22DilemmaMark an X along the spectrum to indicate where President Adam’s response to attacks on U.S. ships falls.
23Dilemma 2To prepare for the next round, read Section 5, President Jefferson’s Dilemma: Dealing with PiratesComplete the Reading Notes for the section in your Interactive Student1. Why did Great Britain impress U.S. sailors in the early 1800’s.Great Britain impressed U.S. sailors to serve in the British Navy. They claimed the men were British deserters.
24Create a simple drawing to represent the problem of piracy by the Barbary States of North Africa. Then explain President Jefferson’s dilemma.Jefferson had to decide whether to pay tribute to the ruler of Tripoli or go to war with the Barbary States.
25President Jefferson’s Foreign Policy Dilemma How should President Jefferson deal with piracy in the Mediterranean Sea?Option A: Pay the increased tribute to the Tripoli ruler and avoid war.Option B: Send a peace envoy to Tripoli to negotiateOption C: Send warships to the Mediterranean Sea to protect U.S. shipping interests.Option D: End all U.S. shipping in the Mediterranean Sea.
26How did Jefferson respond to piracy in the Mediterranean Sea? Jefferson sent a small fleet of warships to protect American ships. America bombarded Tripoli with cannons.A peace treaty was signed that ended Tripoli asking for tribute in return for U.S. paying 60,000 in ransom for kidnapped crew members.
27Mark an X along the spectrum to indicate where President Jefferson’s response to piracy in the Mediterranean falls, Mark an O to indicate whether his response to seizures of U.S. ships by Great Britain and France reflected more isolationism or more involvement.
28Tombstones Criteria for Each President Name of President Dates of PresidencyExplain presidential DilemmaWhat was the President’s decision? Do you agree or disagree? Why or why not?Symbol that represents the Foreign Policy choice.
30Thomas Jefferson’s tombstone Here was buried Thomas Jefferson, Author of the Declaration of American Independence…Father of the University of Virginia
31Jefferson Davis’ tombstone At restan American soldierwho defended the Constitution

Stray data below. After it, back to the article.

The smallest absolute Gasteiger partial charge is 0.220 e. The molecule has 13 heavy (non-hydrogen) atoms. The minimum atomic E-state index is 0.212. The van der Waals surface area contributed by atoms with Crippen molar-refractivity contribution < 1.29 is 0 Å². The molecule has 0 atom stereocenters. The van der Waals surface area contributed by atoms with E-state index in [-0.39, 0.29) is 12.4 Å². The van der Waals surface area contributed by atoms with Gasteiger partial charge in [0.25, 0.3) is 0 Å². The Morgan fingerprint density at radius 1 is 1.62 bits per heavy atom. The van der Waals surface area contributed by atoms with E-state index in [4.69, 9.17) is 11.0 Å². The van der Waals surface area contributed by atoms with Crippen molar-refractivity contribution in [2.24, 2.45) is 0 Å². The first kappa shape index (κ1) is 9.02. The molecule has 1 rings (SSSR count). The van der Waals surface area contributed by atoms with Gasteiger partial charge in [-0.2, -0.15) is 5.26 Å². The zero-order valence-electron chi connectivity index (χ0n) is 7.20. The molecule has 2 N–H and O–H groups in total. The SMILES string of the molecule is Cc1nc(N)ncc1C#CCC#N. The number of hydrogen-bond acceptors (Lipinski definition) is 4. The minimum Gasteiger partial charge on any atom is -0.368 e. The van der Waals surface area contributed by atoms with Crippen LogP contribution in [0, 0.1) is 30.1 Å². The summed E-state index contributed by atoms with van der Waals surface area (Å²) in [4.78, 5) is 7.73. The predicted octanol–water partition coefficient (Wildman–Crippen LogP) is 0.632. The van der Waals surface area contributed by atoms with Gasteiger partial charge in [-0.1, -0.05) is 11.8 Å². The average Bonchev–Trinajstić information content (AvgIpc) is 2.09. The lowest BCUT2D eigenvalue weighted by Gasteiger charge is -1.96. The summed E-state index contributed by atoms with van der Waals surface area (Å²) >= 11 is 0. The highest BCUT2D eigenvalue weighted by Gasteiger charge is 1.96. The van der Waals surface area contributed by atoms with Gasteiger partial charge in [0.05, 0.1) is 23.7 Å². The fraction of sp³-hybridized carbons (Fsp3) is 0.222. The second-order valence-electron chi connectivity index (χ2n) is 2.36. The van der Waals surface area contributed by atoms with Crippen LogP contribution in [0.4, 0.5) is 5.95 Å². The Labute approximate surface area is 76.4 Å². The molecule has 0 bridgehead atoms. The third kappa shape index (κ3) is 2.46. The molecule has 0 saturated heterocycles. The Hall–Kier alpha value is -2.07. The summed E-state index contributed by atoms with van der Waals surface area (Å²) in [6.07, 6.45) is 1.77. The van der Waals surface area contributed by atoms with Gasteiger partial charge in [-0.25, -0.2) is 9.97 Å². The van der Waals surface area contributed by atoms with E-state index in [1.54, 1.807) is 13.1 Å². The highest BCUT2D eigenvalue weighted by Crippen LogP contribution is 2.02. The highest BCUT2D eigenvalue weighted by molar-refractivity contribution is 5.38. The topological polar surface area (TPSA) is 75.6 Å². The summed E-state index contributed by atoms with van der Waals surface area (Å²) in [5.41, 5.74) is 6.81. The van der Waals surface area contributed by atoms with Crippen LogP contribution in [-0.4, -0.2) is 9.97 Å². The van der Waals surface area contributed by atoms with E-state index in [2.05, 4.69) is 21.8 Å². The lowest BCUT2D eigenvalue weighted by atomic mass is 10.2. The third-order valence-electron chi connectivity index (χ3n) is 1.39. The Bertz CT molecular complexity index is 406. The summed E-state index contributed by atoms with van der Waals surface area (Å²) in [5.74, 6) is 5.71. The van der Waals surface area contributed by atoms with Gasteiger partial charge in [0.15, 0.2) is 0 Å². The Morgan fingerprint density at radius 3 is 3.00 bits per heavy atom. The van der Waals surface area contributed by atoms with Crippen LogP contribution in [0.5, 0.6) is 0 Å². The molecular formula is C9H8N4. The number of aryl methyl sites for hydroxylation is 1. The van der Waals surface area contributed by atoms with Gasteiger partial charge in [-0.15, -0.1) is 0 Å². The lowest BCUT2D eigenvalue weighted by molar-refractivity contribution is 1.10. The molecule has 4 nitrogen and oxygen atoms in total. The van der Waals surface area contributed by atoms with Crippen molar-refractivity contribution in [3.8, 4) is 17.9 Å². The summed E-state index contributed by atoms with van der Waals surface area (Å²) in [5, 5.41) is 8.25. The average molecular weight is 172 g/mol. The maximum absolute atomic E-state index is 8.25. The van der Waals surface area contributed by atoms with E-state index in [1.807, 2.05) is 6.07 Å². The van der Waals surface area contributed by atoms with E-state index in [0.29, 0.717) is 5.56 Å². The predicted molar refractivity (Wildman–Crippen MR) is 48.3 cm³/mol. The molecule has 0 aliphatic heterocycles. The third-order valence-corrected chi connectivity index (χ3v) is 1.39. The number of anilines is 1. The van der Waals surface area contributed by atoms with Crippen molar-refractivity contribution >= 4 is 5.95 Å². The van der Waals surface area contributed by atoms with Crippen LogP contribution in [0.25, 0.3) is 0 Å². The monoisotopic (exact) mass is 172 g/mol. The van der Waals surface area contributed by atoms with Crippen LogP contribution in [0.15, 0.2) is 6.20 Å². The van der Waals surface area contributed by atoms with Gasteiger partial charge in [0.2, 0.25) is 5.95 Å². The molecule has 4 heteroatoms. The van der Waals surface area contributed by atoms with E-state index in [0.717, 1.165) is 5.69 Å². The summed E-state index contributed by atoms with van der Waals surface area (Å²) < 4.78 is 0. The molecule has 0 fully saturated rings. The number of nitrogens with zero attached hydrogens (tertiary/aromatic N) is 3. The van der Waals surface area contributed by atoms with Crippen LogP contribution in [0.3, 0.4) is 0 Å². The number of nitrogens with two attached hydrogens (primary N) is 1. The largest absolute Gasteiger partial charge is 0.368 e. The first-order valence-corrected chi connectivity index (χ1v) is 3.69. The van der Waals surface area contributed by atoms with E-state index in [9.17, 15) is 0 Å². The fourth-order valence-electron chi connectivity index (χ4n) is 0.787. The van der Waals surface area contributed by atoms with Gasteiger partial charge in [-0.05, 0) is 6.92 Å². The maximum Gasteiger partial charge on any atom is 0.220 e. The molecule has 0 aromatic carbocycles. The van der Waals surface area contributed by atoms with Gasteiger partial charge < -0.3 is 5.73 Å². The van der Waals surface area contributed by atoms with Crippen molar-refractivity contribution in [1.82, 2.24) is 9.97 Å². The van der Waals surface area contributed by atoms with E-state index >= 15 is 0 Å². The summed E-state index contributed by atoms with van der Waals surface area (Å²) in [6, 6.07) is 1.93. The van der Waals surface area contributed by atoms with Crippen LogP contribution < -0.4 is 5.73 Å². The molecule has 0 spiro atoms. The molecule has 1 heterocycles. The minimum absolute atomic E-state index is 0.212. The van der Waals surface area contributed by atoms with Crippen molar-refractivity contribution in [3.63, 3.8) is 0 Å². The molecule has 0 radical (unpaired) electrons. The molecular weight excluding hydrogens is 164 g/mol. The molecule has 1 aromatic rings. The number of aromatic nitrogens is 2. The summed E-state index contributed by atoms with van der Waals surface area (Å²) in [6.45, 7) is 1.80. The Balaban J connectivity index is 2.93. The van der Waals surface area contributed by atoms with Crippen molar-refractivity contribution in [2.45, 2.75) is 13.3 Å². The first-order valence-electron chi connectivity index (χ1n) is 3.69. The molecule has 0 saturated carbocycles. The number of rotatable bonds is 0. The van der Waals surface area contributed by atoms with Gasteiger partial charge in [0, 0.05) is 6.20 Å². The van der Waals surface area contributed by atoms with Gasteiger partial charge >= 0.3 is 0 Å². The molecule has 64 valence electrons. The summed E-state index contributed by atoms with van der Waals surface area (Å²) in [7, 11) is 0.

32Benjamin Franklin’s tombstone The Body of B. Franklin, printer Like the Cover of an old Book Its Contents torn out And stripped of its Lettering & guilding Lies here food for worms For, it will as he believed appear once more In a new and more elegant edition Corrected and improved by the Author."
34Reasons for going to war in 1812 Dilemma 3To prepare for this situation, read section 12:7 (pg. 232)—President Madison’s Dilemma: Protecting Sailors and SettlersComplete the graphic organizer for section 7 about our reasons for going to war in 1812Reasons for going to war in 1812Impressment of sailorsNational prideMaking the frontier safe for settlement
37Dilemma 3: ResolutionNow read section 12.8—What Happened: The War of 1812
38War of 1812: Timeline1812July 1812: Congress declares war on Great Britain1813September 1813: U.S. Naval force captures a British fleet on Lake Erie1814August 1814: British army invades Washington, DCDecember 1814: U.S. and British diplomats sign peace treaty in Belgium1815January 1815: Battle of New Orleans
39Dilemma 3: SpectrumMark an X along the spectrum to indicate where President Madison’s decision to declare war on Great Britain falls. Make sure you write a sentence justifying your placement.
40Dilemma 4: President Monroe To prepare for this situation, read section 12.9 (page 235)—President Monroe’s Dilemma: A New Foreign Policy ChallengeWhy might the U.S. have been interested in supporting new Latin America nations in the early 1800s?We were genuinely concerned for the well-being of the new nations
42Events in Early American Foreign Policy Washington: Establishes neutrality and isolationismAdams: Pursues peaceJefferson: Some military protection for ships, but stayed isolated with Embargo ActMadison: Abandons isolationism and declares War of 1812